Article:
When the sun is out and the sky is blue, there’s nothing quite like eating al fresco. However, al fresco doesn’t need to be on dry land anymore, as more and more people are choosing to set up the barbeque on their boat.
Imagine the cool ocean breeze caressing your face as you take a bite out of the most succulent juicy burger – heaven. But beware, as heavenly as it all sounds it could be a recipe for disaster if you don’t take care. You could end up getting more than burnt sausages.
It may sound obvious, but it’s not the wisest idea to pack up your garden barbeque and stick it on deck. You can get boat grills that are designed for the food loving seafarer, so make sure you get the proper equipment.
Just like ordinary barbeques, they come in gas, charcoal and electric form. So what is best to go for?
Anyone who has tried a charcoal barbeque in their garden knows that these aren’t without their own issues. Firstly, it takes an age to heat up so you can actually cook on it. Then there’s the fact that you have to store all the charcoal on the boat and make sure it’s kept dry, which can be a problem on a boat.
Then there’s the dirt… charcoal and soot can get quite messy, so if you’re particularly boat proud then treat it with the utmost care.
If you do choose to go old school, be sure to get a size that suits your boat – small boat? Small grill. The most popular choice is to get a grill that clamps on to the handrail. This ensures that when you are cooking the grill is clear of the boat, so the hot ashes land in the water and not on the boat, where it could do untold damage.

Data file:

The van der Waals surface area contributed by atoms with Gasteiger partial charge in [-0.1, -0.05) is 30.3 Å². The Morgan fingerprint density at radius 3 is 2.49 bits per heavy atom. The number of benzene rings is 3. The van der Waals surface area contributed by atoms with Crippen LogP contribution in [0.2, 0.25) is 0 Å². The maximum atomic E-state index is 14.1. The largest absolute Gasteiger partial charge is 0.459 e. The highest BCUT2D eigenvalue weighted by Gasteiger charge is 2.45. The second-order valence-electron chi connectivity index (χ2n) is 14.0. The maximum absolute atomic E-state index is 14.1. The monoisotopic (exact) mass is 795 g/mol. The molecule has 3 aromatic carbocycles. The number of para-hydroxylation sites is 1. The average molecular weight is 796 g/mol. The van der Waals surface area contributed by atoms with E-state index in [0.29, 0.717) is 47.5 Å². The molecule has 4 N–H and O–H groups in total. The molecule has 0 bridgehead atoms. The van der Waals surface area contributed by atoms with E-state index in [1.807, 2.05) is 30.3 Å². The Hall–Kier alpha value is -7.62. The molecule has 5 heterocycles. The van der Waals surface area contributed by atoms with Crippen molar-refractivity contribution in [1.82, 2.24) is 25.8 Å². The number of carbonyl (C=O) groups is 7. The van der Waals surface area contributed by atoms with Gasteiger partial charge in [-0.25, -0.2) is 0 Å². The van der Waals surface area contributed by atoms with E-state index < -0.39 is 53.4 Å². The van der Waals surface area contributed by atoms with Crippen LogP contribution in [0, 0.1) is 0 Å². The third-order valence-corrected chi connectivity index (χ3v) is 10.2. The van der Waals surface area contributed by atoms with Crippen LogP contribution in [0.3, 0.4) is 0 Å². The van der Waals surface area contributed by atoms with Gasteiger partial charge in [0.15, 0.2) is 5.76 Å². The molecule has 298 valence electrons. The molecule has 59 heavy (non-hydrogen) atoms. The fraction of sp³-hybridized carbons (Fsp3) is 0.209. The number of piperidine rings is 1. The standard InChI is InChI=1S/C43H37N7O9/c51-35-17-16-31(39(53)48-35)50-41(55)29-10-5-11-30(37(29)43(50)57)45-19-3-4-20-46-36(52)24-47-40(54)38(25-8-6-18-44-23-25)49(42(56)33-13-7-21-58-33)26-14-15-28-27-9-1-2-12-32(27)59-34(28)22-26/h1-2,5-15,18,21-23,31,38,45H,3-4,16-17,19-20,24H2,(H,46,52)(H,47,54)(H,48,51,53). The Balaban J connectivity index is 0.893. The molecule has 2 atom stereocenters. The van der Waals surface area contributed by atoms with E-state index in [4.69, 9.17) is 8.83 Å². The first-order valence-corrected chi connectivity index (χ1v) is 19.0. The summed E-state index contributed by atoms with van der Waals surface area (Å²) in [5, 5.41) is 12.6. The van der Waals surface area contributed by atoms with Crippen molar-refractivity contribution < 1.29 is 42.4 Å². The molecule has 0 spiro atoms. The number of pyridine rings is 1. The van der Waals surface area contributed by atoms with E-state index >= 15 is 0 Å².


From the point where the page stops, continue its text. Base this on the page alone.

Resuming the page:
Also make sure you get easy to light charcoal. If you don’t then you will need additional starter fuel, and this could cause spillages and accidents. There’s not much in this life that beats the taste of a chargrilled steak freshly cooked over the coals, but if you’re that hungry, you best be prepared to wait up… and then clean up.
With impatience being steadily on the rise, it is no coincidence that gas grills are also on the rise. However, gas on land is one thing, but a canister of gas on the sea is a little more daunting. If you are going for this option, you definitely need to invest in a grill specifically designed for a boat.
Gas grills are incredibly popular as they vary a great deal. You could get a small grill running off a disposable gas canister for less than €100 – or a grill large enough to feed dozens of people. Although they don’t have the risk if the burning embers flying around, they have the element of ‘gas’ involved – so any leaks could cause a hazard under the right – or wrong conditions.
If you’re lucky enough to have a source of electricity on your boat, you have this option. However, these do tend to be built in. They are also quite expensive to buy and run; as the amount of electricity it needs to run can be quite excessive. However, the upside is obviously the safety aspect. With no fire lighters, embers and gas, there’s less room for disaster.
Although it’s probably not the safest and wisest option – should you choose to barbeque on your boat, just make sure you take all the safety aspects into account:
It can be done – and it can be fun, but what’s wrong with a beach barbeque anyway?